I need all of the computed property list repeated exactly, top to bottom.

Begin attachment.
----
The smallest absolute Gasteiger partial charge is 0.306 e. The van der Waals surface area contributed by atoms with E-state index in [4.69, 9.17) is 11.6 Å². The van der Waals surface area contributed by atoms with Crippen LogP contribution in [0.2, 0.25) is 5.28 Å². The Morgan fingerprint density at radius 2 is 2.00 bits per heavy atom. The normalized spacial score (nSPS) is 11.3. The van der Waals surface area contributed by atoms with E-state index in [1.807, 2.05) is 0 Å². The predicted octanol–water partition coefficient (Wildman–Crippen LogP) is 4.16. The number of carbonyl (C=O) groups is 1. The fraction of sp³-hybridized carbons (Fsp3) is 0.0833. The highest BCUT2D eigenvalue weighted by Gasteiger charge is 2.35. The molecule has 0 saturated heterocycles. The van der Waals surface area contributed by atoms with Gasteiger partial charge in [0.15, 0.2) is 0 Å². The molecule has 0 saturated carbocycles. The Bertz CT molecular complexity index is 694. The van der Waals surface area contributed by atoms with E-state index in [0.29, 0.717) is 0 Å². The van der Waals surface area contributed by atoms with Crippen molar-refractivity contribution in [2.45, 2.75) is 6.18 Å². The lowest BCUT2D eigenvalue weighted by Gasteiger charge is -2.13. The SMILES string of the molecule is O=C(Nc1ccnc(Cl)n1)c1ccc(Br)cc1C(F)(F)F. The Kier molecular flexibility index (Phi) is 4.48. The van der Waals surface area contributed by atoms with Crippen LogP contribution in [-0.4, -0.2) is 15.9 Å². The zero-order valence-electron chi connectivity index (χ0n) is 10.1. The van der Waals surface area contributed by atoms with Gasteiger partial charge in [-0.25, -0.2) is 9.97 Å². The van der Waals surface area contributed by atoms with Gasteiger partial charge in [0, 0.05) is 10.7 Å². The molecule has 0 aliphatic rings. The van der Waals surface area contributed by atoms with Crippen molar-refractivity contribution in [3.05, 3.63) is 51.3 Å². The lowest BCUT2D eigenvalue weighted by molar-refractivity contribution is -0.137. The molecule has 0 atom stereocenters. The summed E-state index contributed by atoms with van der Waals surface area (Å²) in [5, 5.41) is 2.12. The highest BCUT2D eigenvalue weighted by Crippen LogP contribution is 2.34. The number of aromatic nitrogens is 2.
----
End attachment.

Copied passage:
The smallest absolute Gasteiger partial charge is 0.306 e. The van der Waals surface area contributed by atoms with E-state index in [4.69, 9.17) is 11.6 Å². The van der Waals surface area contributed by atoms with Crippen LogP contribution in [0.2, 0.25) is 5.28 Å². The Morgan fingerprint density at radius 2 is 2.00 bits per heavy atom. The normalized spacial score (nSPS) is 11.3. The van der Waals surface area contributed by atoms with E-state index in [1.807, 2.05) is 0 Å². The predicted octanol–water partition coefficient (Wildman–Crippen LogP) is 4.16. The number of carbonyl (C=O) groups is 1. The fraction of sp³-hybridized carbons (Fsp3) is 0.0833. The highest BCUT2D eigenvalue weighted by Gasteiger charge is 2.35. The molecule has 0 saturated heterocycles. The van der Waals surface area contributed by atoms with Gasteiger partial charge in [0.15, 0.2) is 0 Å². The molecule has 0 saturated carbocycles. The Bertz CT molecular complexity index is 694. The van der Waals surface area contributed by atoms with E-state index in [0.29, 0.717) is 0 Å². The van der Waals surface area contributed by atoms with Crippen molar-refractivity contribution in [2.45, 2.75) is 6.18 Å². The lowest BCUT2D eigenvalue weighted by Gasteiger charge is -2.13. The SMILES string of the molecule is O=C(Nc1ccnc(Cl)n1)c1ccc(Br)cc1C(F)(F)F. The Kier molecular flexibility index (Phi) is 4.48. The van der Waals surface area contributed by atoms with Crippen LogP contribution in [-0.4, -0.2) is 15.9 Å². The zero-order valence-electron chi connectivity index (χ0n) is 10.1. The van der Waals surface area contributed by atoms with Gasteiger partial charge in [-0.25, -0.2) is 9.97 Å². The van der Waals surface area contributed by atoms with Gasteiger partial charge in [0, 0.05) is 10.7 Å². The molecule has 0 aliphatic rings. The van der Waals surface area contributed by atoms with Crippen molar-refractivity contribution in [3.05, 3.63) is 51.3 Å². The lowest BCUT2D eigenvalue weighted by molar-refractivity contribution is -0.137. The molecule has 0 atom stereocenters. The summed E-state index contributed by atoms with van der Waals surface area (Å²) in [5, 5.41) is 2.12. The highest BCUT2D eigenvalue weighted by Crippen LogP contribution is 2.34. The number of aromatic nitrogens is 2.